Molding beeswax over sharp wires in your mouth is like riding a bike. The permanent retainer the orthodontist left me with as a parting gift after six years of braces is finally giving up the ghost. A slice of dried mango is what did it in. One bite into that leather sweetness and I felt something give. Now maybe a month later the wire has worked itself all the way out of the cement and I can no longer run my tongue over it without a snag and a wince. So I cannibalized the base of one of the hipster hexagonal candles I got at the farmers market, rolled the tiny shavings between my fingers until they molded, and thumbed the lump right over the offending poke. Only after shaving the base off my trendy centerpiece did I remember my stint with bookbinding and how I was told to strengthen my binding string with wax. I had gone out right away to buy PVA glue, cotton string, and a handy little brick of beeswax made expressly for running string through. That brick still lived somewhere in my apartment, I was sure of it. My husband helped me ransack a few drawers and shelves and there it was. Dusty, discolored, and bearing many wounds from slicing string, but still legibly labeled for what it was.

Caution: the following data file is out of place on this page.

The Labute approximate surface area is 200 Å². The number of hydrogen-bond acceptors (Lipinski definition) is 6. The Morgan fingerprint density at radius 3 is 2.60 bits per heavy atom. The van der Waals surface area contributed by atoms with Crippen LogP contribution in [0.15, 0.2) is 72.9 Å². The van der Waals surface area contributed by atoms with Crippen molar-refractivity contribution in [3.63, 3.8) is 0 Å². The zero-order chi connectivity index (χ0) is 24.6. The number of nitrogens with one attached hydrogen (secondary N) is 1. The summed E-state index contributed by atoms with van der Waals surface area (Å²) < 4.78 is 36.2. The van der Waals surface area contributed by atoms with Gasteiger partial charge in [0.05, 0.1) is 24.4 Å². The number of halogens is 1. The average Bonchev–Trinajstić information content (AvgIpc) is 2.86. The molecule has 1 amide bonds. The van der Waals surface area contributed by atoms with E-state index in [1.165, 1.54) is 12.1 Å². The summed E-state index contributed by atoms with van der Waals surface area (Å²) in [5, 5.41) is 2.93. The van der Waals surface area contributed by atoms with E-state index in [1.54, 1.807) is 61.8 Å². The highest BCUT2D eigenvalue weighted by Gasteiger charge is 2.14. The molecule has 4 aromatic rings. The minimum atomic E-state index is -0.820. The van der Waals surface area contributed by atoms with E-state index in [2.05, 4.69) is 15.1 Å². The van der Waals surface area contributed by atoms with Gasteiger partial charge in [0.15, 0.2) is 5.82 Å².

So anyway, I have to go to the dentist. My nostalgic wax is only a stopgap.


I am proud of this weird yarn patch

fullsizerenderI am teaching myself to weave. I’m not sure why, but I’m filled with inspiration and motivation to learn this skill and use it to make beautiful and/or functional woven things for myself and others.

At first, I thought, “Chill, this is gonna be just like calligraphy and you’re gonna get in over your head.”

And then I thought, “But it’s just yarn. There’s no ink or digitization or business involved. You want to do it. Just do it.”

And this is my first woven thing. This lop-sided, oddly colored, patchy little rag is hanging on my wall because I am proud of it. And I definitely wrote an entire page of notes on how to not do things the next time around. That’s how you learn, right?